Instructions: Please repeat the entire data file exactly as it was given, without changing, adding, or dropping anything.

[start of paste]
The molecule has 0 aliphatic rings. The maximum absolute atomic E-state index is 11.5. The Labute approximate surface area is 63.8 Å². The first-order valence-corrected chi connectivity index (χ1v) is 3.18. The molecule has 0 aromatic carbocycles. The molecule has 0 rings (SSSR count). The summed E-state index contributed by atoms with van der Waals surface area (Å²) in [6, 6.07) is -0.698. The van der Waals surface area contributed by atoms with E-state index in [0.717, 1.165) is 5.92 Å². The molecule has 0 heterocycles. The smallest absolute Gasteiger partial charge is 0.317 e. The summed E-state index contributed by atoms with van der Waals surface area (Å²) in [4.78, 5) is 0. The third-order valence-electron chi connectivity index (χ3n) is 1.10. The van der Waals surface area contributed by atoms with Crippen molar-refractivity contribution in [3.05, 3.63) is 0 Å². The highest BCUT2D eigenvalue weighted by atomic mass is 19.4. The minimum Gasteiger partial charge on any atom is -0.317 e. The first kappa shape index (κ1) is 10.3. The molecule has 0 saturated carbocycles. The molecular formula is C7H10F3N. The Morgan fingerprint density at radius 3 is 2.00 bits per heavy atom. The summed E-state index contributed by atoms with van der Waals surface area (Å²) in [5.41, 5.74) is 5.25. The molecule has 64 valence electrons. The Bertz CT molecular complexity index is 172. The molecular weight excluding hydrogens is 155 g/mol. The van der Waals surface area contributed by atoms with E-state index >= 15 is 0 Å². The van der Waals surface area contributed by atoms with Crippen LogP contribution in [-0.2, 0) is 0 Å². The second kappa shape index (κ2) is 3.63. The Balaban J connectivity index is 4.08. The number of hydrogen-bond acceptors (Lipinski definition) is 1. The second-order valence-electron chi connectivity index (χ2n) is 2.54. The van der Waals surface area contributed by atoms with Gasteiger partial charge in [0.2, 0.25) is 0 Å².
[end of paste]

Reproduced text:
The molecule has 0 aliphatic rings. The maximum absolute atomic E-state index is 11.5. The Labute approximate surface area is 63.8 Å². The first-order valence-corrected chi connectivity index (χ1v) is 3.18. The molecule has 0 aromatic carbocycles. The molecule has 0 rings (SSSR count). The summed E-state index contributed by atoms with van der Waals surface area (Å²) in [6, 6.07) is -0.698. The van der Waals surface area contributed by atoms with E-state index in [0.717, 1.165) is 5.92 Å². The molecule has 0 heterocycles. The smallest absolute Gasteiger partial charge is 0.317 e. The summed E-state index contributed by atoms with van der Waals surface area (Å²) in [4.78, 5) is 0. The third-order valence-electron chi connectivity index (χ3n) is 1.10. The van der Waals surface area contributed by atoms with Crippen molar-refractivity contribution in [3.05, 3.63) is 0 Å². The highest BCUT2D eigenvalue weighted by atomic mass is 19.4. The minimum Gasteiger partial charge on any atom is -0.317 e. The first kappa shape index (κ1) is 10.3. The molecule has 0 saturated carbocycles. The molecular formula is C7H10F3N. The Morgan fingerprint density at radius 3 is 2.00 bits per heavy atom. The summed E-state index contributed by atoms with van der Waals surface area (Å²) in [5.41, 5.74) is 5.25. The molecule has 64 valence electrons. The Bertz CT molecular complexity index is 172. The molecular weight excluding hydrogens is 155 g/mol. The van der Waals surface area contributed by atoms with E-state index >= 15 is 0 Å². The van der Waals surface area contributed by atoms with Crippen LogP contribution in [-0.2, 0) is 0 Å². The second kappa shape index (κ2) is 3.63. The Balaban J connectivity index is 4.08. The number of hydrogen-bond acceptors (Lipinski definition) is 1. The second-order valence-electron chi connectivity index (χ2n) is 2.54. The van der Waals surface area contributed by atoms with Gasteiger partial charge in [0.2, 0.25) is 0 Å².